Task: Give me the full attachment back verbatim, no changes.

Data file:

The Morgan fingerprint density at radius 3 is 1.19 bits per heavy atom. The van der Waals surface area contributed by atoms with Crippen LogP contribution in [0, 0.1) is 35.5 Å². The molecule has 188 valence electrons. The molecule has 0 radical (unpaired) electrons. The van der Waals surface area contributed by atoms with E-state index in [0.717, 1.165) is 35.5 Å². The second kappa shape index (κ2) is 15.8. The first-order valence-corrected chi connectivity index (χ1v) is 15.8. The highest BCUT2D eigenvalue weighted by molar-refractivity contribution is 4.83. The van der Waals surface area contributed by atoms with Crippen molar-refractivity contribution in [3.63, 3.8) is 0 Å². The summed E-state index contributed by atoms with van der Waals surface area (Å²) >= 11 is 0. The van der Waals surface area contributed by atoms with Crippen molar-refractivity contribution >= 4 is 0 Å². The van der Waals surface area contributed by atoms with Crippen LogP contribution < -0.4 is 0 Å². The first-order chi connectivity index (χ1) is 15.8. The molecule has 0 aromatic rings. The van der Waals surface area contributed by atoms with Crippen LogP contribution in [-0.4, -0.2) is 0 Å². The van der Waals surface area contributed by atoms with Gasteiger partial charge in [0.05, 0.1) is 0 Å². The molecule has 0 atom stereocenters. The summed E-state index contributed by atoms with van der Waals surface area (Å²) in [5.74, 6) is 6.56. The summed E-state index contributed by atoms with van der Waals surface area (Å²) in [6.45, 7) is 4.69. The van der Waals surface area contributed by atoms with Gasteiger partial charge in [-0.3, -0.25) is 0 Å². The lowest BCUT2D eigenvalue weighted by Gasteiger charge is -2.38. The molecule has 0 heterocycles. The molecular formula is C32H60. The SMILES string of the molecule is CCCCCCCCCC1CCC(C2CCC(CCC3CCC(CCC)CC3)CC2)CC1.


The Morgan fingerprint density at radius 3 is 1.19 bits per heavy atom. The van der Waals surface area contributed by atoms with Crippen LogP contribution in [0, 0.1) is 35.5 Å². The molecule has 188 valence electrons. The molecule has 0 radical (unpaired) electrons. The van der Waals surface area contributed by atoms with E-state index in [0.717, 1.165) is 35.5 Å². The second kappa shape index (κ2) is 15.8. The first-order valence-corrected chi connectivity index (χ1v) is 15.8. The highest BCUT2D eigenvalue weighted by molar-refractivity contribution is 4.83. The van der Waals surface area contributed by atoms with Crippen molar-refractivity contribution in [3.63, 3.8) is 0 Å². The summed E-state index contributed by atoms with van der Waals surface area (Å²) >= 11 is 0. The van der Waals surface area contributed by atoms with Crippen molar-refractivity contribution >= 4 is 0 Å². The van der Waals surface area contributed by atoms with Crippen LogP contribution < -0.4 is 0 Å². The first-order chi connectivity index (χ1) is 15.8. The molecule has 0 aromatic rings. The van der Waals surface area contributed by atoms with Crippen LogP contribution in [-0.4, -0.2) is 0 Å². The van der Waals surface area contributed by atoms with Gasteiger partial charge in [0.05, 0.1) is 0 Å². The molecule has 0 atom stereocenters. The summed E-state index contributed by atoms with van der Waals surface area (Å²) in [5.74, 6) is 6.56. The summed E-state index contributed by atoms with van der Waals surface area (Å²) in [6.45, 7) is 4.69. The van der Waals surface area contributed by atoms with Gasteiger partial charge in [-0.3, -0.25) is 0 Å². The lowest BCUT2D eigenvalue weighted by Gasteiger charge is -2.38. The molecule has 0 heterocycles. The molecular formula is C32H60. The SMILES string of the molecule is CCCCCCCCCC1CCC(C2CCC(CCC3CCC(CCC)CC3)CC2)CC1.